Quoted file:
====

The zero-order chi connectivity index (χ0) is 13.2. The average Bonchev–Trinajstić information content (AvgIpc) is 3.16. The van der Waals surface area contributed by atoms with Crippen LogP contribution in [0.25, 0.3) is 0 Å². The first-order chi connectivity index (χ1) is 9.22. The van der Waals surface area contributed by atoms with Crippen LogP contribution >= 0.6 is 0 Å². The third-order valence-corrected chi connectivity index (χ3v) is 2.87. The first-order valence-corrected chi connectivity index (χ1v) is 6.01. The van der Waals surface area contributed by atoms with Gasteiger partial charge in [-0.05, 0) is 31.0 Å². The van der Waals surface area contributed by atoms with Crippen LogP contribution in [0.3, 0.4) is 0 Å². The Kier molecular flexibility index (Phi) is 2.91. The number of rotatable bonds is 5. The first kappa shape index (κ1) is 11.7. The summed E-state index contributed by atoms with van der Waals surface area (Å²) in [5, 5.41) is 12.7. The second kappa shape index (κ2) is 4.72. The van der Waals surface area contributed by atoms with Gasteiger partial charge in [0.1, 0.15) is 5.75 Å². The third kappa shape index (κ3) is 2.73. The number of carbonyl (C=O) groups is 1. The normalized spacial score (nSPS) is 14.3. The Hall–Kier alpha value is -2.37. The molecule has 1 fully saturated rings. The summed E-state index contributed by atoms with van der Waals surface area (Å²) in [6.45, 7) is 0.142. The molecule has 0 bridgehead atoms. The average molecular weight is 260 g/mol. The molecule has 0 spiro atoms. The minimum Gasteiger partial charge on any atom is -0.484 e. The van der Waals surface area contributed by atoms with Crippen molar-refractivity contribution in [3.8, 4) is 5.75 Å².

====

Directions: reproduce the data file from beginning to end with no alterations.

The zero-order chi connectivity index (χ0) is 13.2. The average Bonchev–Trinajstić information content (AvgIpc) is 3.16. The van der Waals surface area contributed by atoms with Crippen LogP contribution in [0.25, 0.3) is 0 Å². The first-order chi connectivity index (χ1) is 9.22. The van der Waals surface area contributed by atoms with Crippen LogP contribution >= 0.6 is 0 Å². The third-order valence-corrected chi connectivity index (χ3v) is 2.87. The first-order valence-corrected chi connectivity index (χ1v) is 6.01. The van der Waals surface area contributed by atoms with Gasteiger partial charge in [-0.05, 0) is 31.0 Å². The van der Waals surface area contributed by atoms with Crippen LogP contribution in [0.3, 0.4) is 0 Å². The Kier molecular flexibility index (Phi) is 2.91. The number of rotatable bonds is 5. The first kappa shape index (κ1) is 11.7. The summed E-state index contributed by atoms with van der Waals surface area (Å²) in [5, 5.41) is 12.7. The second kappa shape index (κ2) is 4.72. The van der Waals surface area contributed by atoms with Gasteiger partial charge in [0.1, 0.15) is 5.75 Å². The third kappa shape index (κ3) is 2.73. The number of carbonyl (C=O) groups is 1. The normalized spacial score (nSPS) is 14.3. The Hall–Kier alpha value is -2.37. The molecule has 1 fully saturated rings. The summed E-state index contributed by atoms with van der Waals surface area (Å²) in [6.45, 7) is 0.142. The molecule has 0 bridgehead atoms. The average molecular weight is 260 g/mol. The molecule has 0 spiro atoms. The minimum Gasteiger partial charge on any atom is -0.484 e. The van der Waals surface area contributed by atoms with Crippen molar-refractivity contribution in [3.8, 4) is 5.75 Å².